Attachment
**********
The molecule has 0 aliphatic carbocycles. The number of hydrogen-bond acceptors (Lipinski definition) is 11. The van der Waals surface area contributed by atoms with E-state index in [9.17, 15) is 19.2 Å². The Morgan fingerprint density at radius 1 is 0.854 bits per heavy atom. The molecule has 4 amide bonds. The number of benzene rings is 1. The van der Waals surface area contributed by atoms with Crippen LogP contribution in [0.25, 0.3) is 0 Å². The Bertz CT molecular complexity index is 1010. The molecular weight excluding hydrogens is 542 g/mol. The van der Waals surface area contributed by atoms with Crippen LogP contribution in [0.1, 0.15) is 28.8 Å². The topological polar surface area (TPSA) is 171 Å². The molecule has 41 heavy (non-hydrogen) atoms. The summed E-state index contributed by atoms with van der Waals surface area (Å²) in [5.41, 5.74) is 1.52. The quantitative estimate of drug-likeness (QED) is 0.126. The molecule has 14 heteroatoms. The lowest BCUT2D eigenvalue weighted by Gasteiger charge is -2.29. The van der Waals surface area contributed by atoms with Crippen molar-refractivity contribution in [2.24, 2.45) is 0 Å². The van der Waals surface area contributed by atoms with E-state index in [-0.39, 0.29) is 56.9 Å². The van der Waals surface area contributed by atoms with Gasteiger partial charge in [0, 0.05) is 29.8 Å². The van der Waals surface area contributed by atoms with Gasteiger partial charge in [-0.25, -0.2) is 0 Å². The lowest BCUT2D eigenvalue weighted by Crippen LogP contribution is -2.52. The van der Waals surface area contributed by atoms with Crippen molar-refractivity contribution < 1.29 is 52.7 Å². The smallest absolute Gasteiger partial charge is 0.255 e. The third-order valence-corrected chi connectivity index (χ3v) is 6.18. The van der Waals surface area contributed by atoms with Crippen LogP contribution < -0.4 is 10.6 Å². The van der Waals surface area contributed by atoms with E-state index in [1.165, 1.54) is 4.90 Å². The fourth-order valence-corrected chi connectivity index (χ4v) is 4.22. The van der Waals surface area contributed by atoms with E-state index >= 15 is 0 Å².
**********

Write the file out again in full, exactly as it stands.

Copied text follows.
The molecule has 0 aliphatic carbocycles. The number of hydrogen-bond acceptors (Lipinski definition) is 11. The van der Waals surface area contributed by atoms with E-state index in [9.17, 15) is 19.2 Å². The Morgan fingerprint density at radius 1 is 0.854 bits per heavy atom. The molecule has 4 amide bonds. The number of benzene rings is 1. The van der Waals surface area contributed by atoms with Crippen LogP contribution in [0.25, 0.3) is 0 Å². The Bertz CT molecular complexity index is 1010. The molecular weight excluding hydrogens is 542 g/mol. The van der Waals surface area contributed by atoms with Crippen LogP contribution in [0.1, 0.15) is 28.8 Å². The topological polar surface area (TPSA) is 171 Å². The molecule has 41 heavy (non-hydrogen) atoms. The summed E-state index contributed by atoms with van der Waals surface area (Å²) in [5.41, 5.74) is 1.52. The quantitative estimate of drug-likeness (QED) is 0.126. The molecule has 14 heteroatoms. The lowest BCUT2D eigenvalue weighted by Gasteiger charge is -2.29. The van der Waals surface area contributed by atoms with Crippen molar-refractivity contribution in [2.24, 2.45) is 0 Å². The van der Waals surface area contributed by atoms with E-state index in [-0.39, 0.29) is 56.9 Å². The van der Waals surface area contributed by atoms with Gasteiger partial charge in [0, 0.05) is 29.8 Å². The van der Waals surface area contributed by atoms with Gasteiger partial charge in [-0.25, -0.2) is 0 Å². The lowest BCUT2D eigenvalue weighted by Crippen LogP contribution is -2.52. The van der Waals surface area contributed by atoms with Crippen molar-refractivity contribution < 1.29 is 52.7 Å². The smallest absolute Gasteiger partial charge is 0.255 e. The third-order valence-corrected chi connectivity index (χ3v) is 6.18. The van der Waals surface area contributed by atoms with Crippen LogP contribution < -0.4 is 10.6 Å². The van der Waals surface area contributed by atoms with E-state index in [1.165, 1.54) is 4.90 Å². The fourth-order valence-corrected chi connectivity index (χ4v) is 4.22. The van der Waals surface area contributed by atoms with E-state index >= 15 is 0 Å².